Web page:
Go Venice … Go Venice … (Picture me saying this as I do a happy dance.)
Oh well. It was sweet while it lasted. At least the SEC is representin’. Maybe the much maligned (basketball wise) SEC was better this season than the critics were giving them credit for, as 3 of the remaining 16 teams are from the SEC (Florida, Kentucky and Tennessee).
The latest from Zero Hedge is that Russia is being pressured into a trade partnership with China and possibly a wider “Asian axis”, which could result in the weakening of Europe’s economy and the undermining of the US Dollar as global reserve currency.
And if the US ceases to be the global reserve currency, widespread US economic collapse and rapid inflation would result. Warren Buffet’s warning about paper money might prove timely.
Buy Gold? Well, Rhodium (in the store section of link), Palladium, or even (flammable) Ruthenium might all be more potent investments, since they’re historically more volatile and actually have industrial uses. And Silver is a more traditional currency for China and India. However, deep sea mining potentially threatens to wipe out scarcity – the technology does anyway, not that particular (extremely risky) stock.
Metals might be best regardless, and deep sea mining perhaps won’t be profitable this decade; but it will be eventually.
Mercer just busted some brackets!
As the Tom Toles cartoon above illustrates, secession in Crimea, like secession in Scotland or Catalonia, is not an academic issue. Nor is it a trend that only affects people “over there.” In fact, all the overgrown political units bound together by brute force in the 19th and 20th centuries are now confronting populations demanding more autonomy, if not outright secession, from their former conquerors.
Writing in The New York Daily News, Dr. Robert Barro of Harvard notes this rising tide as a natural and benevolent development. The ruling elites of the world make a great deal of noise about their commitment to all sorts of human rights, but somehow overlook the one basic right from which all others flow, and that is the right of self-determination:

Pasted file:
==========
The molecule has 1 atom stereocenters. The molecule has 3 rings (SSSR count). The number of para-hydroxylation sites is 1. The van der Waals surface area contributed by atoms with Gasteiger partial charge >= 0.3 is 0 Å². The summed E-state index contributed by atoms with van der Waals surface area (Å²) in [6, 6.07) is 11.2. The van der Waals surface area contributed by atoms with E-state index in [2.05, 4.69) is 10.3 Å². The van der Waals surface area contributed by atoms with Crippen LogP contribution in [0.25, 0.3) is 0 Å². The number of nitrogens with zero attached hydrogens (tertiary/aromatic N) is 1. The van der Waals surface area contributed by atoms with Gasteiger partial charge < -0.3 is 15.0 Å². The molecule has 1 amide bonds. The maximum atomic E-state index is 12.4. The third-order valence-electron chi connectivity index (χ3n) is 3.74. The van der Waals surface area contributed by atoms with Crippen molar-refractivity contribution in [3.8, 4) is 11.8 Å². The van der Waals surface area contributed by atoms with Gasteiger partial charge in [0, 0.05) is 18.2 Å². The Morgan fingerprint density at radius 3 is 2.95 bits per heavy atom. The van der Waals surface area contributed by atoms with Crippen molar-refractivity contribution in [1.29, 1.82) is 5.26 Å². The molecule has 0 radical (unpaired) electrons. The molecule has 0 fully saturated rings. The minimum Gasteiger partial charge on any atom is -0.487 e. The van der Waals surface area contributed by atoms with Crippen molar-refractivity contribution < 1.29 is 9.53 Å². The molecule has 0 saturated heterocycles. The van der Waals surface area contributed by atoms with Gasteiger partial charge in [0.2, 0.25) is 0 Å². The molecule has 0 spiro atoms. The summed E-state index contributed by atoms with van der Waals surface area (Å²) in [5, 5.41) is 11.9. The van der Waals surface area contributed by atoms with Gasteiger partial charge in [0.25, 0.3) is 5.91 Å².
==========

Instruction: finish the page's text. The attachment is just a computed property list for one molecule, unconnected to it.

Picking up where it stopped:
The potential switch of Crimea and parts of Eastern Ukraine to Russia raises the more general issue of the right of secession. Many individual freedoms — for example, of speech, the press and religion — are viewed as central elements of liberal constitutions, but the right to secede is seldom viewed this way. …
If I were able to design a constitution from scratch, I’m sure I would include provisions for peaceful secession. The procedure would have to define the underlying sub-regions, such as U.S. states, designate a voting mechanism for residents of a potentially departing region, and might require a super-majority, such as 75%, of the voters. This structure would provide a useful check on central authority, make country borders align better with underlying population characteristics and minimize conflict.
Barro makes clear that secession is not motivated by some irrational hatred of “others,” as nervous apologists for the old order, such as the online snitches at the Southern Poverty Law Center, would have you believe. Secession is instead “the process of generating the optimal sizes and compositions of countries.” Behind that process, says Barro, is “the desire to have a reasonably homogeneous population within its borders.” Without cultural unity, conflict is inevitable. As conflict between sparring ethnic groups rises, social cohesion and liberties can only degrade, as both history and objective scholarship have proven. The old model of a multicultural population kept in check by an authoritarian government is no longer sustainable.
The dustbin of history has a space reserved for that imperial model.
But if Putin is not a Russian imperialist out to re-establish Russian rule over non-Russian peoples, who and what is he?
In the estimation of this writer, Vladimir Putin is a blood-and-soil, altar-and-throne ethnonationalist who sees himself as Protector of Russia and looks on Russians abroad … as people whose security is his legitimate concern.
Imagine that. A leader who actually looks out for the best interests of his people rather than trying to make the world safe for globalist banksters and other assorted fat cats.
The Crimean vote is illegal … but the coup against the duly elected* President in Kiev was legal?
Fireworks exploded and Russian flags fluttered above jubilant crowds Sunday after residents in Crimea voted overwhelmingly to secede from Ukraine and join Russia. The United States and Europe condemned the ballot as illegal and destabilizing and were expected to slap sanctions on Russia for it.
*As duly elected as any person in that region can be given rampant corruption and outside meddling.
Hmmm … maybe I was on to something when I pointed out neocon hypocrisy on this issue here.